Eight times in-game adverts and product placements in games went too far

By James Billcliffe
2 January 2019 10:25 GMT

Product placement has been in games for decades – discreetly, or not so discreetly, advertising junk food and sweets to children. But as time’s gone on they’ve gotten more sophisticated, sneakier, and sillier.

Sometimes it’s just to tow the party line, like how Nathan Drake – a treasure hunter who free climbs, boxes bad guys, and falls out of planes on a daily basis – uses a Sony phone with a back made out of glass, the most breakable of all materials.

Sometimes they’re just obvious cash-ins to turn a cheap buck, like the Papa John’s sponsored races in The Crew 2.

And sometimes they’re just down-right strange – remember the time you could have the Burger King as your ringside boxing coach in Fight Night?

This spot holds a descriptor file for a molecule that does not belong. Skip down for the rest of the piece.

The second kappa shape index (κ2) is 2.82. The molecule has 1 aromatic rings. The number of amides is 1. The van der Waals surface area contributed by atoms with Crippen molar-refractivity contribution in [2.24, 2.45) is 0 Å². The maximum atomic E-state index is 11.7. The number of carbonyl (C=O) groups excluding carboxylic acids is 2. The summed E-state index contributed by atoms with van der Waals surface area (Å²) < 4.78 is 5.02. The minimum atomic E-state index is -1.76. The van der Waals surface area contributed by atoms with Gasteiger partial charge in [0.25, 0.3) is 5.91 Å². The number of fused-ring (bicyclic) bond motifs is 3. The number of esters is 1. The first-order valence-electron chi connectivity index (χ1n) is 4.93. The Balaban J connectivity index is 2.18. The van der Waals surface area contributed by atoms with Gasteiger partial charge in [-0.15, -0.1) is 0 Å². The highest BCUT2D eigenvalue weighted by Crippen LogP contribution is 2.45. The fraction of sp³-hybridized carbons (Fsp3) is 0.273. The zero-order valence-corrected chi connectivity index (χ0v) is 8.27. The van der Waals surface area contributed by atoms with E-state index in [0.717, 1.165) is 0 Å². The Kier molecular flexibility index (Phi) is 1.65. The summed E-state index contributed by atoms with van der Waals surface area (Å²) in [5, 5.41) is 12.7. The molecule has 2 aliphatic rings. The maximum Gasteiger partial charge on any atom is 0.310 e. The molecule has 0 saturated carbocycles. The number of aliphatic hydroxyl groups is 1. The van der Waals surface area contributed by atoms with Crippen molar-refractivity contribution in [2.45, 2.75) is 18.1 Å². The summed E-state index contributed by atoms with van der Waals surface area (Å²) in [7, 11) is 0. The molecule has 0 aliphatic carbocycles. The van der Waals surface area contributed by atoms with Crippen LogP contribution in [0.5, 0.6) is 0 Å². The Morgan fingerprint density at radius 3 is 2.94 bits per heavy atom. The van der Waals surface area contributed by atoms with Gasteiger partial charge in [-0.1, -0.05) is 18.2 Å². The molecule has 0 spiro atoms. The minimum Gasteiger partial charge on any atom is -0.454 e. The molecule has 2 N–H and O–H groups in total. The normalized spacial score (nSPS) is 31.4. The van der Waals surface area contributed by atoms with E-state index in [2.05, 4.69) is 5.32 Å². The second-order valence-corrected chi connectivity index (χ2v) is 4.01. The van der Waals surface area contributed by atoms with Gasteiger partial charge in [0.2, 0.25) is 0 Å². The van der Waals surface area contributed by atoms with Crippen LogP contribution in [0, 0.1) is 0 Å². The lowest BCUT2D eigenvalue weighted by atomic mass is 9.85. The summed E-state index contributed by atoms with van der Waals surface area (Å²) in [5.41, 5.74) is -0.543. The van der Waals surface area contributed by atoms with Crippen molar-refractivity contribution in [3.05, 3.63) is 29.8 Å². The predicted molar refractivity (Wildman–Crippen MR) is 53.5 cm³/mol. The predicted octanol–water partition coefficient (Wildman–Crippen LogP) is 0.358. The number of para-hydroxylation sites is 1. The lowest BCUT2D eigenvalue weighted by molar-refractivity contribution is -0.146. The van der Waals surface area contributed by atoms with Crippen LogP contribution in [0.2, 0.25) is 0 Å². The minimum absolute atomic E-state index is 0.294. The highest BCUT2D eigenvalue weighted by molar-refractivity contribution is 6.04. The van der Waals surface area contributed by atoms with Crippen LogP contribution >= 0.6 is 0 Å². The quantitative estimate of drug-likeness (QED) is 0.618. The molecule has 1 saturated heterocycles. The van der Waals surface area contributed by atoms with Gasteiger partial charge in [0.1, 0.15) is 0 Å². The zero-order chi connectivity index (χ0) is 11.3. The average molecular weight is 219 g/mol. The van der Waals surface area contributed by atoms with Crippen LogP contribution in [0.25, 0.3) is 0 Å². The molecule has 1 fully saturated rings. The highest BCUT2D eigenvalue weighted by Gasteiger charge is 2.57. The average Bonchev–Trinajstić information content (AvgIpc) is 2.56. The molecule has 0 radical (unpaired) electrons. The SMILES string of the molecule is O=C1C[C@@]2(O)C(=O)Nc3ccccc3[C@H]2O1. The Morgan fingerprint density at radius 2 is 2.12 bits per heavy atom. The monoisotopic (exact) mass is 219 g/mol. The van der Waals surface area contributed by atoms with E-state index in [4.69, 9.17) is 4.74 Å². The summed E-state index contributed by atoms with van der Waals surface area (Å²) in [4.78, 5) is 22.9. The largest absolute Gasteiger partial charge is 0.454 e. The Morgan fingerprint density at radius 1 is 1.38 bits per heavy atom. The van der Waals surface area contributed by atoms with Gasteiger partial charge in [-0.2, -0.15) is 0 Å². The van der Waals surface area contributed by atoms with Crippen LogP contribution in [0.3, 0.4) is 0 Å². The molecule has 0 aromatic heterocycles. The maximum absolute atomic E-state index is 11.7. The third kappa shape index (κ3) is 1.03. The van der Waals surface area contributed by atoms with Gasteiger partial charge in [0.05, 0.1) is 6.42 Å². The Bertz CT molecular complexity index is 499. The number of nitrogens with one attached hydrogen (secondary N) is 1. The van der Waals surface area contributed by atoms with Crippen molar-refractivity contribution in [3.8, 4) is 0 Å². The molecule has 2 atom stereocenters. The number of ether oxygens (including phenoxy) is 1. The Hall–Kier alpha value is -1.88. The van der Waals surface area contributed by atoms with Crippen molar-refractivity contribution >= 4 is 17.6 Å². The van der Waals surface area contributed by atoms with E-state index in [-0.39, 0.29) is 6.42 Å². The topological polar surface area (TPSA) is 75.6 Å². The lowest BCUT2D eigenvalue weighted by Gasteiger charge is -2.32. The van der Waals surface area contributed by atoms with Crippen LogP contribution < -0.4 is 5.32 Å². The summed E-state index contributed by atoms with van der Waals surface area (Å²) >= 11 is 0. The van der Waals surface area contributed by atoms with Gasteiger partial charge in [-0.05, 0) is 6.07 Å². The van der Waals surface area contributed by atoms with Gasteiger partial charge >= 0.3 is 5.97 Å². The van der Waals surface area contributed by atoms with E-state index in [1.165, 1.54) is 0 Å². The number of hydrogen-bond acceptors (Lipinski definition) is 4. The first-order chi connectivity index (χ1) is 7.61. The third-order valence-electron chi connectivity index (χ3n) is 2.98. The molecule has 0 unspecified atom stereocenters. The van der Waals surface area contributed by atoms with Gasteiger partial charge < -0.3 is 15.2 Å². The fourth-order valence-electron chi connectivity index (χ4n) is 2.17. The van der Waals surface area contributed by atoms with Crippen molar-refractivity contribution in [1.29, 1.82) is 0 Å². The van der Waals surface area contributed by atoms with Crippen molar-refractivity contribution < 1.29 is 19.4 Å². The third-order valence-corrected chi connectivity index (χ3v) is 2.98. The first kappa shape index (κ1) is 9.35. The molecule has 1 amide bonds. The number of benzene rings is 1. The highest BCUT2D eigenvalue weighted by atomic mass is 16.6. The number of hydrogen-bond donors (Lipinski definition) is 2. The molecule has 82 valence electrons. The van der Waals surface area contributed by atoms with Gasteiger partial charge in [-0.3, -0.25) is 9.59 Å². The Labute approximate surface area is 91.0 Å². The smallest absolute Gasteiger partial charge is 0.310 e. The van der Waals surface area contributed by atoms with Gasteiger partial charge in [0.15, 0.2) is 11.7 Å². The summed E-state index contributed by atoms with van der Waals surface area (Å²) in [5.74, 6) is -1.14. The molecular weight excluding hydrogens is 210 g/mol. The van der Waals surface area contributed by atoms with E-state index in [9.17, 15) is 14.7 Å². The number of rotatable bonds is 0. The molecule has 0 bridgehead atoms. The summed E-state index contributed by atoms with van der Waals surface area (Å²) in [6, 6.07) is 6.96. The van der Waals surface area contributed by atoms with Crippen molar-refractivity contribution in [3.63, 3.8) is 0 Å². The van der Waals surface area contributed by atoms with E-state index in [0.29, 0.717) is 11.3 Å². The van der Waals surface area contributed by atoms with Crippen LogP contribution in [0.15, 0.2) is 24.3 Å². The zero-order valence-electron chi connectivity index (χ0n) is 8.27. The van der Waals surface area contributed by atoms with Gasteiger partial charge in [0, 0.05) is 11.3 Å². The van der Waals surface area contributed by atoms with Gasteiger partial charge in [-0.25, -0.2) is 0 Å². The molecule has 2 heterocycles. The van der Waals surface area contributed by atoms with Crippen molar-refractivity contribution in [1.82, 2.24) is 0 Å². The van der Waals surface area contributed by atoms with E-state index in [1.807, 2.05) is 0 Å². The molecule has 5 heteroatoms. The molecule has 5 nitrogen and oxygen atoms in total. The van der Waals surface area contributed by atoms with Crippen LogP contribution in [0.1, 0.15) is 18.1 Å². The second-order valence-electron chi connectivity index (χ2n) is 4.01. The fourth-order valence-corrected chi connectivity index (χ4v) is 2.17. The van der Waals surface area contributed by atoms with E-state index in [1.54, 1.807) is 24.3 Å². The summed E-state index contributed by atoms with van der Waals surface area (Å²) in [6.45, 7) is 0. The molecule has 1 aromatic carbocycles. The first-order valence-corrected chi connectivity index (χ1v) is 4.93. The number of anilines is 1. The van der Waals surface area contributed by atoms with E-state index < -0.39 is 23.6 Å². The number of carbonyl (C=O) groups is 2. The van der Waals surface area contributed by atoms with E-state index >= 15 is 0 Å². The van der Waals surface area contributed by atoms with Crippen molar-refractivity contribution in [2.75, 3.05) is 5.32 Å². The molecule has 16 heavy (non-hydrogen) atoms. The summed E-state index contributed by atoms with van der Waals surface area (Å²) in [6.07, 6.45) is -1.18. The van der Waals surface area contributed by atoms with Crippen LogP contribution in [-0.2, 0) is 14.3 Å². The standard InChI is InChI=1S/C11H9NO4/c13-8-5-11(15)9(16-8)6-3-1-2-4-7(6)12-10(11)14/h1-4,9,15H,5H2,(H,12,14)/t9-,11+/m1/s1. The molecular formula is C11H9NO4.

After Capcom decided to ruin its Street Fighter character designs by slapping Pro Tour patches over every default costume in the game – before mysteriously pulling them all recently – here are a few more of the most misjudged, weirdest, and memorable instances of product placement we can remember in games.

Dole Bananas in Super Monkey Ball

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I love to imagine the conversation that led to this partnership: “Get us in that Monkey Ball game – I won’t take no for an answer!”, the Dole executive shouts, creasing his banana-yellow business suit as he slams his fists on the curved boardroom table.

The humble banana is never far from the leathery mits of all of our favourite cartoon apes, so it’s only natural that a company would want to cash-in on that association. But I can understand wanting the same watch as Daniel Craig in Spectre or to tuck into a Pizza Hut like the Ninja Turtles, but who is seriously coming away from Super Monkey Ball with a potassium-starved lust for Dole-brand bananas?

Doritos t-shirts in Metal Gear Solid: Peace Walker